GhostWriter is a game based on the corruption of nursery rhymes. By rewriting the nursery rhyme book, the crooked man has turned what was once good to evil. It is now up to the player to right this wrong and change the nursery rhymes back to their original state. The player must do this by taking control of a new character that has been written into the nursery book. The player will travel through nursery rhymes, meeting the now deceptive characters and it is up to them to bring peace to the nursery rhyme world.

Post tutorial Report content RSS feed Screen Overlays with the UI Editor

A tutorial looking at the UI editor from the Unreal 3 Engine. This tutorial will explain how to set up screen overlays that can be used for things like title screens, subtitles etc.

Posted by matt_barry on Aug 19th, 2008
Intermediate Mapping/Technical.

This tutorial will show you how to create and set up screen overlays within the Unreal Editor. These can be useful for UI elements, in game tutorials, subtitles during cutscenes etc.

First we'll start by making a simple title screen. Here is the image I want to use for the title screen. Remember to save your file in targa (.tga) format if you want parts of your image to be transparent.

So open your map. First we need to set up a matinee sequence so that the camera pans around the level. To do this, place a camera in your scene by first opening the generic browser []. Go to ‘actor classes' and select ‘camera actor' and then right click in your level ‘ add camera actor here'.


A camera should now appear in your scene. Position it where you would like the camera animation to start from. If you click on the [], then click the camera, the view will snap to the camera's view. This makes it easier to set up the positioning of the camera. Don't forget to click the button again when you are finished!

Next open up Kismet [], right click in the new window and select ‘New Matinee' (Make sure the camera is selected first!)

A matinee box should now appear. Double Click the matinee box and a new window should open.


In the grey box to the left of this window - right click and select ‘New Empty Group'. Name the group appropriately (I named mine TitleShot).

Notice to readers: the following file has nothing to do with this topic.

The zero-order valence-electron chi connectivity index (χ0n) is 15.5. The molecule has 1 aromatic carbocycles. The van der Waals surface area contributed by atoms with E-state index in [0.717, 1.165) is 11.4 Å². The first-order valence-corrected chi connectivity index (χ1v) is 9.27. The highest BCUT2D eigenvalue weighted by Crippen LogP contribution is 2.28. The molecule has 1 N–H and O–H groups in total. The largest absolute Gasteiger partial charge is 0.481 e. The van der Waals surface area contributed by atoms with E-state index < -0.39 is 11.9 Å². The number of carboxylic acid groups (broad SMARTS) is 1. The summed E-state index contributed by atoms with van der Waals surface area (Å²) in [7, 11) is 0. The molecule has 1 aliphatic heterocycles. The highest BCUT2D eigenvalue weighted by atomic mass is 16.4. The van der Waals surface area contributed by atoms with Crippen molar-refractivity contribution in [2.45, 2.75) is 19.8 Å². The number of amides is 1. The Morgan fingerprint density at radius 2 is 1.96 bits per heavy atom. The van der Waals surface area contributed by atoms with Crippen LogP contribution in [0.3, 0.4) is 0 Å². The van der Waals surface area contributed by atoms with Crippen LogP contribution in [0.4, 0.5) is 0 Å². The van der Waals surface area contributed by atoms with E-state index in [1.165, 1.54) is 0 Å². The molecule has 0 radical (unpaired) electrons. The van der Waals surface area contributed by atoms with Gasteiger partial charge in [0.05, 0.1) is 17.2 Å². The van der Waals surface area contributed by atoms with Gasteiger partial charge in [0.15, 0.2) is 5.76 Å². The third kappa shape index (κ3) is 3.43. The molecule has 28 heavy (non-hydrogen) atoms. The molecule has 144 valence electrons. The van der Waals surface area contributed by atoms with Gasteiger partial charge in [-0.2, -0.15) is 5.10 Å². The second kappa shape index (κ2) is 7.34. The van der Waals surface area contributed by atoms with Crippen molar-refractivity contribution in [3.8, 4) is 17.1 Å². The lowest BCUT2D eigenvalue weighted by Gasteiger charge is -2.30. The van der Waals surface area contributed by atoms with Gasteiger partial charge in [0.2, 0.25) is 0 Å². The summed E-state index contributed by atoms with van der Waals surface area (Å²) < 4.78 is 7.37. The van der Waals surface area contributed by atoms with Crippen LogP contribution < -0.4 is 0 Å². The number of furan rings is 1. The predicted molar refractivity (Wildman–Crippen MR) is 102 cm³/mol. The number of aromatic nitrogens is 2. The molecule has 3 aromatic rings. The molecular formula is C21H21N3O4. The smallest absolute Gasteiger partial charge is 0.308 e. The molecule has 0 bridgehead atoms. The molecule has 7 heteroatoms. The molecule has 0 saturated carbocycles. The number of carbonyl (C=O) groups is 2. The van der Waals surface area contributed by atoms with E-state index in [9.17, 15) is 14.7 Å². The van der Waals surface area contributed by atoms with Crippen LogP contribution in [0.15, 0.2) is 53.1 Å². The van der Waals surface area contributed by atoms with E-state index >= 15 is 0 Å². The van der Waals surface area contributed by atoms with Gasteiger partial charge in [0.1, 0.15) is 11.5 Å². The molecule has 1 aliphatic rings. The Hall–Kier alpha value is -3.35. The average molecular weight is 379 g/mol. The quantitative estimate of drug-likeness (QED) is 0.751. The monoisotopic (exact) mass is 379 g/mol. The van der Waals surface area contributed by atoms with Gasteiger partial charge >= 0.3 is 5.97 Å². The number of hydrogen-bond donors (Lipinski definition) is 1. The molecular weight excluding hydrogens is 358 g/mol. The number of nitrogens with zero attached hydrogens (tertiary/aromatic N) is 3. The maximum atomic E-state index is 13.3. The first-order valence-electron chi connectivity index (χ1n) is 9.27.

Next right click on your group and select ‘add NewMovementTrack'.

Your movement track should now appear under your group name. You can now animate the camera. I'm just going to do a quick pan of the level for this tutorial. So with the camera selected, click on the movement track. Move the timeline scroller to however long you want the animation to last (mine was 3 seconds).

Now move the camera to the position where you want the shot to end. Click on the movement track again and press enter. A key should now pop up on the timeline.

If you move the timeline scroller back and forth you should see the camera moving in the viewport.

So that's the camera/matinee set up. If you want the title screen to play when the level starts, go to Kismet, right click - new event - level start up. Connect the ‘out' channel to the ‘play' channel.

We also need to tell Kismet to switch the camera. So right click in the Kismet window, new action - camera - set camera target.

Select the camera in your level and right click in the Kismet window - ‘new object var using CameraActor_X'.

Link this to the ‘camera target' channel. Link the ‘Level startup' channel to the ‘in' channel of the ‘set camera target' box.

You will also want to add a player variable to the ‘target' channel. Right click - new variable - object - player.

When the animation is finished, we want the camera to set to the player camera so add another ‘set camera target' box and link both target channels to a player variable. Then link the ‘completed' channel of the matinee to the ‘in' channel.

If you play the level now, the animation should play. You will notice that you have the Unreal HUD showing. If you do not want this, right click in Kismet - new action - misc - console command.